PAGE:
If you’re so bad at action games that even you non-gamer spouse clowns on you, will you still have fun with the newest Pokémon game?

“Do you want to play the new Pokémon game before it goes on sale?” should be a rhetorical question. Honestly, the answer to even “Do you want to play the new Pokémon game?” is an obvious “Yes” to most fans, so getting to try out Pokémon Legends: Arceus ahead of its official release date is just the cherry on top of the Poké-parfait, right?

And yet, when presented with an opportunity to do just that, our Japanese-language reporter P.K. Sanjun said “Thanks, but I think I’ll pass.” We were all baffled by this. The guy is an unabashed Pokémon fan, and one of the most dedicated Pokémon GO players in Japan. He’s also played plenty of video games in his life, starting with the Famicom/NES and continuing on through the 16 and 32-bit eras, with one of his greatest gamer boasts being his ability to beat rhythm game Bust a Groove without missing a single beat.

▼ And yes, that’s a PaRappa the Rapper toaster in the Soranews24 office.

But while P.K. doesn’t have anything against video games in general, he absolutely hates analog sticks. He finds them so awkward that after watching him clumsily spinning around and firing his gun into the ceiling during an hour-long Star Wars Battlefront II session, P.K.’s wife declared him “So terrible at analog-stick games that it makes me want to throw up.”

Since Pokémon Legends: Arceus is an action RPG, and the first game in the franchise fully set in a real-time, 3-D environment, you have to use the analog sticks to play it, and that’s what had P.K. worried. But his initial “No thanks” was overruled by the rest of us, since the Pokémon Company had invited P.K. specifically and he was now our only source of a sneak preview, so off he went.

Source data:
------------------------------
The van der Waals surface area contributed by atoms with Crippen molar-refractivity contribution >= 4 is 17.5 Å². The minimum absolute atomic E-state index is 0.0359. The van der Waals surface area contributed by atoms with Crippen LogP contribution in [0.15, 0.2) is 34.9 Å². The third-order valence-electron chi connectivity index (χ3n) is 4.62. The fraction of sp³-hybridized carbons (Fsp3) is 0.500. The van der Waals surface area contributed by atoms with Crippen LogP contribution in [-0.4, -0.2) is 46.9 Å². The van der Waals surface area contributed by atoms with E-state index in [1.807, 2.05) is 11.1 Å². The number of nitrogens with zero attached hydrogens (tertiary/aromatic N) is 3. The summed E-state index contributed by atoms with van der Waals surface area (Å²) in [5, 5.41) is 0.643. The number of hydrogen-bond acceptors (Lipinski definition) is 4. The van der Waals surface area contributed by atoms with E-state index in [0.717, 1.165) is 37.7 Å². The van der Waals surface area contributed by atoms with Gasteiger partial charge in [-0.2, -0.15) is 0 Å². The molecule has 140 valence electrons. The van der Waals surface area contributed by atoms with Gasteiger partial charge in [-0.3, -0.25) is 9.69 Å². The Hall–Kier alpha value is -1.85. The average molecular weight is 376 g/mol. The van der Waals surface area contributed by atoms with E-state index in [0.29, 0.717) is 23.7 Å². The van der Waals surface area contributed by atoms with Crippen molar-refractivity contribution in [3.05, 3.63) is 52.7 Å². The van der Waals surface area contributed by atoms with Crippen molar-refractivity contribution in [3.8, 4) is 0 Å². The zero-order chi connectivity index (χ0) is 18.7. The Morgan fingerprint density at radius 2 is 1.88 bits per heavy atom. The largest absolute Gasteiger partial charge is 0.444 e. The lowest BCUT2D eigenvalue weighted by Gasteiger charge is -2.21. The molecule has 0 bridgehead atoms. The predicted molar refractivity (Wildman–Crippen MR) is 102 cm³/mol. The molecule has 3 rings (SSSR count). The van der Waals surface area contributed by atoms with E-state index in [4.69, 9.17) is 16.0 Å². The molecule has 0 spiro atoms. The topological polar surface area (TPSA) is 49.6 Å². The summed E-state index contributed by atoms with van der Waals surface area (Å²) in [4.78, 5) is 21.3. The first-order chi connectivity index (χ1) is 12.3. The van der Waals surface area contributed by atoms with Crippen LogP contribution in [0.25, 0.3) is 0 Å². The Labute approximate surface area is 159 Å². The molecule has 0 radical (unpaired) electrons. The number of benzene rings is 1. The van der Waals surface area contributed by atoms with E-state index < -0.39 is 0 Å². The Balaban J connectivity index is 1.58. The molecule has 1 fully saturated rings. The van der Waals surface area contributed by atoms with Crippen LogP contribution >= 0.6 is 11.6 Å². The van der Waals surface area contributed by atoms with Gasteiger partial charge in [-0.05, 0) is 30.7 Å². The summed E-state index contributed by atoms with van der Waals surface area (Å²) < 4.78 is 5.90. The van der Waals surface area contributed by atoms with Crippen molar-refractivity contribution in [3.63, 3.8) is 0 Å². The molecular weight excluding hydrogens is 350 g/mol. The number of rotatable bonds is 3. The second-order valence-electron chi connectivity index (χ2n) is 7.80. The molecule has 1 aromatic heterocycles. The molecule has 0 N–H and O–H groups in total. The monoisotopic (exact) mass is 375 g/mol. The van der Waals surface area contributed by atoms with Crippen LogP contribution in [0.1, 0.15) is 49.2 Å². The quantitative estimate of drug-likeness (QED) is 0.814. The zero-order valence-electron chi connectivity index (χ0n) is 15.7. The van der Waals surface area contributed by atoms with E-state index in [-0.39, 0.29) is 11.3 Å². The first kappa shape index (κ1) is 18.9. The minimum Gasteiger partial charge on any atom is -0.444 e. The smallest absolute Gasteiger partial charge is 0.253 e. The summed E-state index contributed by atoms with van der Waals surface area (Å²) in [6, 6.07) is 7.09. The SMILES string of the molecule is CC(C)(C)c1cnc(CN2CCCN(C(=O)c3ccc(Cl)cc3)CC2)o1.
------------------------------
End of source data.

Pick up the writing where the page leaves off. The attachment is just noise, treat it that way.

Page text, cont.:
Once P.K. arrived at the play test venue, he was directed to his seat at a monitor with a Nintendo Switch. He started the game up, and he was instantly enthralled by the beauty of the Hisui region (as the Pokémon world’s Sinnoh region is called in the time period when Arceus takes place). As he gingerly fiddled with the analog sticks to move his character and the camera, he noticed there were grassy fields, rocky mountains, and an inviting alpine stream in the immediate area.

And there were Pokémon, too! Right away, P.K. recognized some Buizels hanging out by the river, as you’d expect Water-types to do.

P.K. decided to mosey on over and see how he could interact with the cute creat- Wait, Buizel, what are you doing?!?

▼ “Sho [P.K.(s character’s name] blacked out.”

P.K. was equal parts heartbroken and terrified. The very first Pokémon he’d approached, basically the games’ equivalent of a sea otter or weasel, had killed him, showing absolutely no mercy despite his inexperience and goodwill.